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Tiger's progress is a process

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The following words were going to be written whether Tiger Woods ran away with the Australian Open title or – as was the case – only made a serious run at claiming his first victory in two years: This performance was another step in the right direction.

During his lengthy absence from the winner’s podium, Woods has repeatedly talked about the “process” of returning to elite form. Though he didn’t create the term, he has espoused its importance – and for good reason.

The first step of this process was putting together short stretches in which he flashed his previous brilliance, perhaps a four-birdies-in-five-holes output that would at least whet the appetite of the masses. The next step was producing full rounds of proficient, mistake-free golf and posting a solid number.

He eclipsed the next step this past weekend in Sydney, which included both backing up one good round with another and bouncing back from a poor round with a positive one. His opening-round 68 was followed by a 67 the next day; a third-round 75 was eclipsed by another 67 on the final day. In the end, it resulted in a solo third-place result.

Reason for encouragement, sure, but still part of the process, as Woods himself acknowledged afterward.

“I’ve just got to keep plugging along,” he explained. “I’m showing some progress.”

Others on Team Tiger remain similarly cautiously optimistic. A text message from instructor Sean Foley at the midpoint of the Aussie Open, when Woods led by a stroke, only allowed: “He has been working hard. Lots of work ahead of us, however.”

Discussion: How will Tiger's week be viewed?

There are undoubtedly more steps in the process. The next would be putting together four consecutive stellar rounds at one tournament, followed by backing up a positive performance with another one in his next start. It’s at that point when the “Old Tiger” will be fully reverted to his past form.

That doesn’t halt the influx of “Is he back?” questions that permeate every time he plays well and once again surfaced during his latest appearance. If the tone surrounding Woods’ week had a been-there, done-that type of feel, there’s good reason for it.

When he returned from his post-scandal self-imposed leave of absence at last year’s Masters, many were quick to declare him 'back.' They we're right – literally, at least – and it appeared his game may have been back as well, based on a fourth-place finish.

It wasn’t that easy, though, as Woods struggled in ensuing starts, leaving such status very much in doubt. Still, every time he showed glimpses of the past, the subject was broached.

At the U.S. Open, where he posted a glorious back-nine 31 in the third round, only to give way to disappointment the next day … at the Australian Masters, where a late rally gave him a share of fourth place ... at the Chevron World Challenge, where a miraculous charge by Graeme McDowell kept him from winning ... at the Masters (again), where he actually led during the final round before finishing fourth (again).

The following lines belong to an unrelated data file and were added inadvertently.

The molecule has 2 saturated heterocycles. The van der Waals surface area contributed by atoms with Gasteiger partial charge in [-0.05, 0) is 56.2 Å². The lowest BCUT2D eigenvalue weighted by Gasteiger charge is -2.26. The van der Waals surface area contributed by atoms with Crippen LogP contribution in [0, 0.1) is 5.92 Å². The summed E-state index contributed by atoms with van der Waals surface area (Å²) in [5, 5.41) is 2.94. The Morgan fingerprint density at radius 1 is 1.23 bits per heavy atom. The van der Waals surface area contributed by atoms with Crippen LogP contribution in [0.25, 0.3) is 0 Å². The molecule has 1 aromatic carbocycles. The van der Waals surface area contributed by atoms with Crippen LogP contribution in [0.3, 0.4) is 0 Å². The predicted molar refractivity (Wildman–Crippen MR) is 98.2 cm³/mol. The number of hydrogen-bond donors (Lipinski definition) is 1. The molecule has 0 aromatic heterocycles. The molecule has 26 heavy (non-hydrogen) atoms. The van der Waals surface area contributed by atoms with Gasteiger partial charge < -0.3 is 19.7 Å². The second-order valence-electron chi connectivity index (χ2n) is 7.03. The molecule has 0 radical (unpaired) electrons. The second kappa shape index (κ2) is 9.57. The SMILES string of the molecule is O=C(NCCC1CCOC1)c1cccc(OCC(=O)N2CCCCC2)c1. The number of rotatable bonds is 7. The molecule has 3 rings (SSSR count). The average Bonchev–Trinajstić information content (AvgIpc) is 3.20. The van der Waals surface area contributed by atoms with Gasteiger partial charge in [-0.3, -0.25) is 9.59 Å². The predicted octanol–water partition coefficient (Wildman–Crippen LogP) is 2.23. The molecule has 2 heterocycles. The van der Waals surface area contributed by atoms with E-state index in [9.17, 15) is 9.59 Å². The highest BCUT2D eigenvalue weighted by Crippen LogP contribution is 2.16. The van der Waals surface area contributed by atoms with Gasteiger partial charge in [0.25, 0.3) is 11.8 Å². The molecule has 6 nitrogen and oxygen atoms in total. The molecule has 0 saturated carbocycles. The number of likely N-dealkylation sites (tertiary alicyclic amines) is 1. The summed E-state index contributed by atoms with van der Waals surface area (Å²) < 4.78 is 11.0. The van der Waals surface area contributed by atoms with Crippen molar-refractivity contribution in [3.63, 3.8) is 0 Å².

Of course, in order to fully answer the “Is he back?” query, we need to address the true meaning of that insinuation. Is it dominating major championships by double-digit win totals again? Prevailing in 28 percent of his starts? Or regaining the No. 1 ranking in the world?

Don’t expect Woods to once again conquer major fields like he did in his historic season of 2000, but then again, don’t expect anyone else to accomplish that, either. The bar is only raised so high because he had a few once-in-a-lifetime performances twice in a summer.

Regaining his previous victory percentage won’t be any easier, but he needs the first one before he can even think about winning them in bunches. Making it even tougher is the fact that he now plays in fewer tournaments and his propensity for only competing against the most elite fields shouldn’t help this cause.

As for the No. 1 ranking, well, that’s still a long way from happening, but there is reason for optimism. On the two-year OWGR rolling calendar, he won’t lose any more victories, because there are none to be lost. Starting at 58th prior to playing Down Under, Woods could ascend the list in a hurry with a few strong results – as we’ve seen from other players in his position or lower recently – and he’s well aware of that impact.

“I had a really good year two years ago in ’09 where I think I won six or seven tournaments around the world, so those points all came off this year and I didn’t make any points back,” he said. “So next year’s going to be a fun year, because basically I have nothing and I’m not really losing any points. So I’ll have nothing but positive gains next year. By playing well, by winning golf tournaments, I’ll climb the world ranking.”

Whether climbing the world ranking, winning a singular tournament title or once again dominating the game’s landscape at its most elite level means he’s “back,” well, that can be left open to interpretation.

What we do know is that according to Woods, there will be no eureka moment. As he keeps saying, this is all part of the process – and in his latest start this past weekend, the process progressed nicely.


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